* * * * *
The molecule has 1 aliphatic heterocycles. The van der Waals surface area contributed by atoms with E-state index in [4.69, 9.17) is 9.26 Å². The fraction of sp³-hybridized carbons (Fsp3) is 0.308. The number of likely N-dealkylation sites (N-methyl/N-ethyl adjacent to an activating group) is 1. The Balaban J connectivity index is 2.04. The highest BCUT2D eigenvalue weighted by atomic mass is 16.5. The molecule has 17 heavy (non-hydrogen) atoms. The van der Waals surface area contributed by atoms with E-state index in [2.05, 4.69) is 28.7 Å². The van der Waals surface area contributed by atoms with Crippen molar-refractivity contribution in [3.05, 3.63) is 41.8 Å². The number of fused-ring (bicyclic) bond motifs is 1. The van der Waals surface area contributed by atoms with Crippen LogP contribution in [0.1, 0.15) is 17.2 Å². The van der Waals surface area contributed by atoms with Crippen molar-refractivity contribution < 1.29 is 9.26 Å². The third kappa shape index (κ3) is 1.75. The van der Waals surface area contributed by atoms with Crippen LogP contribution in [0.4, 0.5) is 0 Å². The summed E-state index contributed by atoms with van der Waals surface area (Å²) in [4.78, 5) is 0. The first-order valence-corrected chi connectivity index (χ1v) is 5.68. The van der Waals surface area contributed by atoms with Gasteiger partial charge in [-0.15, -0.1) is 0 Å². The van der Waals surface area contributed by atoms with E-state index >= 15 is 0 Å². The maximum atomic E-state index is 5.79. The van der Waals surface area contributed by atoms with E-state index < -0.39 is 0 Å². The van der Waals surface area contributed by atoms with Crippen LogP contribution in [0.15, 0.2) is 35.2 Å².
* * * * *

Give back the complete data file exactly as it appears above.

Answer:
The molecule has 1 aliphatic heterocycles. The van der Waals surface area contributed by atoms with E-state index in [4.69, 9.17) is 9.26 Å². The fraction of sp³-hybridized carbons (Fsp3) is 0.308. The number of likely N-dealkylation sites (N-methyl/N-ethyl adjacent to an activating group) is 1. The Balaban J connectivity index is 2.04. The highest BCUT2D eigenvalue weighted by atomic mass is 16.5. The molecule has 17 heavy (non-hydrogen) atoms. The van der Waals surface area contributed by atoms with E-state index in [2.05, 4.69) is 28.7 Å². The van der Waals surface area contributed by atoms with Crippen molar-refractivity contribution in [3.05, 3.63) is 41.8 Å². The number of fused-ring (bicyclic) bond motifs is 1. The van der Waals surface area contributed by atoms with Crippen LogP contribution in [0.1, 0.15) is 17.2 Å². The van der Waals surface area contributed by atoms with Crippen molar-refractivity contribution < 1.29 is 9.26 Å². The third kappa shape index (κ3) is 1.75. The van der Waals surface area contributed by atoms with Crippen LogP contribution in [0.4, 0.5) is 0 Å². The summed E-state index contributed by atoms with van der Waals surface area (Å²) in [4.78, 5) is 0. The first-order valence-corrected chi connectivity index (χ1v) is 5.68. The van der Waals surface area contributed by atoms with Gasteiger partial charge in [-0.15, -0.1) is 0 Å². The van der Waals surface area contributed by atoms with E-state index >= 15 is 0 Å². The maximum atomic E-state index is 5.79. The van der Waals surface area contributed by atoms with E-state index < -0.39 is 0 Å². The van der Waals surface area contributed by atoms with Crippen LogP contribution in [0.15, 0.2) is 35.2 Å².